In Part III., 3 pieces of Book i, -the Tih poh, the Han luh, and the Ling t'ae.
III, BELONGING TO THE CHOW DYNASTY. [i.] Of the time of king Woo ... ... ... „1121—1116.
In all 8 or 9 pieces, viz.
In Part I., Book ii., the Ho pe nung e, and perhaps the Kan t'ang.
In Part II., the Nan kae of Book i.; the Pih hra, the Hna shoo, and the Yu le, of Book ii., though the date of these pieces is not certain.
In Part III., the Meen, the Sze chae, and the Hwang e, all in Book i.
[ii.] Of the time of king Ch‘ing ... ... B.C. 1114-1076. In all 60 pieces, viz.
In Part I., all the seven pieces of Book xv., the T:ʻih yueh, the Ch'e-heaou, the Tung shan, the Pío foo, the Fah ko, the Kew yih, and the Lang poh. All these are assigned to the duke of Chow in the reign of Ch'ing.
In Part II., ten pieces :—the Chang te, of Book i.; the Yew kăng, the Nan yen kea-yu, the Sung k'en, the Nan shan yew t'ae, the Yew e, the Luih scaou, and the Chan loo, of Book ii. ; the T'ung kung, and the Ts'ing. tsʻing chay ngo, of Book iii. Of these ten pieces, however, Choo He thinks that the date of all but the first is uncertain.
In Part III., twelve pieces :—the Wůn wang, the Ta ming, the Hea woo, and the Wăn wang yew shing, of Book i. ; the Sång min, the Hăng wei, the Ke tsuy, the Hoo e, the Kea loh, the Kung Lew, the Ilcung choh, and the K'euen o, of Book ii.
In Part IV. thirty-one pieces, viz.—all the pieces of Book i. [i.]:--the Tsing meaou, the Wei Teen che ming, the ei ts‘ing, the Lech wăn, the Teen tsoh, the Haou Teen yew ch‘ing ming (assigned by Choo He to the time of king K'ang), the Go tseang, the She mae (assigned by Choo to the time of king Woo), the Chih king (assigned by Choo to the time of king Ch'aou), and the Sze wăn; all the pieces of Book i. [ii.] :—the Shin kung, the E he assigned by Choo to the time of king K‘ang), the Chin loo, the Fung neen, the Yew koo, the Ts'een, the Yung (assigned by Choo to the time of king Woo), the Tsae heen, the Yew k-ih, and the Woo; and all the pieces of Book i. (iii.] :-the Min yu seаou tsze, the Tang loh, the King che, the Seaou pe, the Tsae shoo, the Leang sze, the Sze e, the Choh, the Hran, the Lae, and the Pan.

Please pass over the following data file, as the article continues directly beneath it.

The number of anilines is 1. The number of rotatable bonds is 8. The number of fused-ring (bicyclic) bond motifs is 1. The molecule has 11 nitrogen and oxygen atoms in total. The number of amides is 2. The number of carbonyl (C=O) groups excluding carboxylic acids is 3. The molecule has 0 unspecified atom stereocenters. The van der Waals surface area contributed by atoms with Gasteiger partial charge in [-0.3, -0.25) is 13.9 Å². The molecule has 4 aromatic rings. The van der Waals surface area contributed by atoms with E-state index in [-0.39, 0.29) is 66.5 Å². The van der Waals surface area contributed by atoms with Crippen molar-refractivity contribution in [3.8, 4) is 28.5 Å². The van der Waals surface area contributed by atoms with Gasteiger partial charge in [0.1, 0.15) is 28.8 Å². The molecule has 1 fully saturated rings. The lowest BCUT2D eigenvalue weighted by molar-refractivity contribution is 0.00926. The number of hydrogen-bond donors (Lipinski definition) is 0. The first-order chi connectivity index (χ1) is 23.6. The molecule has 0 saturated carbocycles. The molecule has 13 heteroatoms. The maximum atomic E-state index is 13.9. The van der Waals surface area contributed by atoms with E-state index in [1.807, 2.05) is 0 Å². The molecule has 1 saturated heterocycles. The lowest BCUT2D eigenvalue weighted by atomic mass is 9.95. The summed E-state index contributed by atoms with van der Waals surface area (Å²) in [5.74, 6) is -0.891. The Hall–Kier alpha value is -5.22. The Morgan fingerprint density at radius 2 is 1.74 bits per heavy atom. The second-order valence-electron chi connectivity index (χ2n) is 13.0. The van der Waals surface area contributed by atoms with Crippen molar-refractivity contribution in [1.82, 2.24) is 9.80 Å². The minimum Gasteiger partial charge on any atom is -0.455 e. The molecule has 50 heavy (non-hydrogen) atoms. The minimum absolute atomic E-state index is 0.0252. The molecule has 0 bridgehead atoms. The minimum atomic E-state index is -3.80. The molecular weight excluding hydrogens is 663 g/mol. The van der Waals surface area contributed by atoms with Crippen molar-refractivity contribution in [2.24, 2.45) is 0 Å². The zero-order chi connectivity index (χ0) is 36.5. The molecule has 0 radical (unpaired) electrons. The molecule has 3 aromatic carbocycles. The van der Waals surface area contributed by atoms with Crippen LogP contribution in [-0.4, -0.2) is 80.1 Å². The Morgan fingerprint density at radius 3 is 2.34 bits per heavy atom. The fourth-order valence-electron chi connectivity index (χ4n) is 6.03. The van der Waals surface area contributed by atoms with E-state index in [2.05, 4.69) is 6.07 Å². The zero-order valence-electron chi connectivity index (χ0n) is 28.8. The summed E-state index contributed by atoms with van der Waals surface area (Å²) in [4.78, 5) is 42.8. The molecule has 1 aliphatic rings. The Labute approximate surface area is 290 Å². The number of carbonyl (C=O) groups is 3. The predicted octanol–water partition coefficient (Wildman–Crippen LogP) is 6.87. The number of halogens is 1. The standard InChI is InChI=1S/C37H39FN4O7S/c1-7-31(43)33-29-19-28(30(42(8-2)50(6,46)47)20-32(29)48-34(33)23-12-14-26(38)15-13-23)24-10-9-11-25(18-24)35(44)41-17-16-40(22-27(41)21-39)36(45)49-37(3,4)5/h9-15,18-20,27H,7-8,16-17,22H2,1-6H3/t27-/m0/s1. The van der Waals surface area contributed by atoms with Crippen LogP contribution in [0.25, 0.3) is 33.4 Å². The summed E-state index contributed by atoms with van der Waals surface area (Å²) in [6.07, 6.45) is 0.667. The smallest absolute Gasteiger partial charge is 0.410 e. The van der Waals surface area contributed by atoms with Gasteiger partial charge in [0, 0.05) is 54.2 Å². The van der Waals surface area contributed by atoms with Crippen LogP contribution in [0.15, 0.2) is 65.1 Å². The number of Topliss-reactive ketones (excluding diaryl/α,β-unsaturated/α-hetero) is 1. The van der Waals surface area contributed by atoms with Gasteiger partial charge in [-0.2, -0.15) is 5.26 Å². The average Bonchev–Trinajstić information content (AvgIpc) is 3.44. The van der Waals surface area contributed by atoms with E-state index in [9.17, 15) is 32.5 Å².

[iv.] Of the time of king E (6 ) .. .. „ 933—909. Five pieces, all in Part I. Book viii.:--the Ke ming, the Seuen, the Choo, the Tung fang che jih, and the Tung fang we ming. All these are supposed to belong to duke Gae of Ts'e or his times, but Choo He considers their date uncertain.
[v.] Of the time of king EOS 7)... ... „ 893—878. One piece, the Pih chow of Part I., Book iii., assigned
sih tsuh of Part 1. Boolis,"
to the time of duke K‘ing of Wei ; but Choo He would place it later in the time of king P'ing.
[vi.] Of the time of the above king E, or of king Le
Four pieces, all those of Part I., Book xiii., but Choo considers them to be of uncertain date :-the Kaou k'ew, the Soo kwan, the Sih yew ch'ang ts'oo, and the Fei fung.
[vii.] Of the time of king Le ... ... ... In all, eleven pieces, viz.
Two in Part I., Book xii.:—the Yuen kíen, and the Tung mun che fun. Choo considers both these as of uncertain date.
Four pieces in Part II. :—the Shih yueh che keaou (correctly assigned by Choo to the time of king Yew), and the Yu woo ching (Choo would also assign a later date to this), in Book iv.; the Seaou min, and the 'Seaou yuen, both considered by Choo to be of uncertain date, in Book v.
Five pieces in Part III. :—the Min laou, and the Pan, of Book ii.; the Tang, the Yih (correctly assigned by Choo to the time of king P'ing); and the Sang yew of Book iii.
(viii.] Of the period Kung-ho... One piece, the Sih tsuh of Part I., Book x., but Choo considers the date to be uncertain.
[ix.] Of the time of king Seuen ... ... Twenty-five pieces, viz.
In Part I., five pieces :the Pih chow of Book iv. ; the Keu lin of Book xi. (according to Choo uncertain); and the Hằng Mûn, the Tung mun che ch'e, and the Tung mun che yang, of Book xii., all according to Choo uncertain.
In Part II., fourteen pieces, viz.
In Book iii., the Luh yueh, the Ts'ae k'e, the Keu kung, the Keih jih, the Hung yen, the Tsing leaou (according to Choo uncertain), the Meen shnuy (acc. to Choo uncertain), and the Hoh ming (acc. to Choo uncertain); in Book iv., the Ke foo, the Pih keu, the Hwang neaou, the Go hằng k'e yay, the Sze kan, and the Woo yang, all according to Choo of uncertain date.
In Part III., six pieces, viz.
The Yun han, the Sung kaou, the Ching min, the Han yih, the Keang han, and the Chang noo, all in Book iii., and all admitted by Choo but the Han yih, of which he considers the date uncertain. [x.] Of the time of king Yew
... In all forty-two pieces, viz.
Of Part II. 40 pieces :-in Book iv., the Treeh nan shan, and the Ching yueh (Choo considers the date of this uncertain, but there is some internal evidence for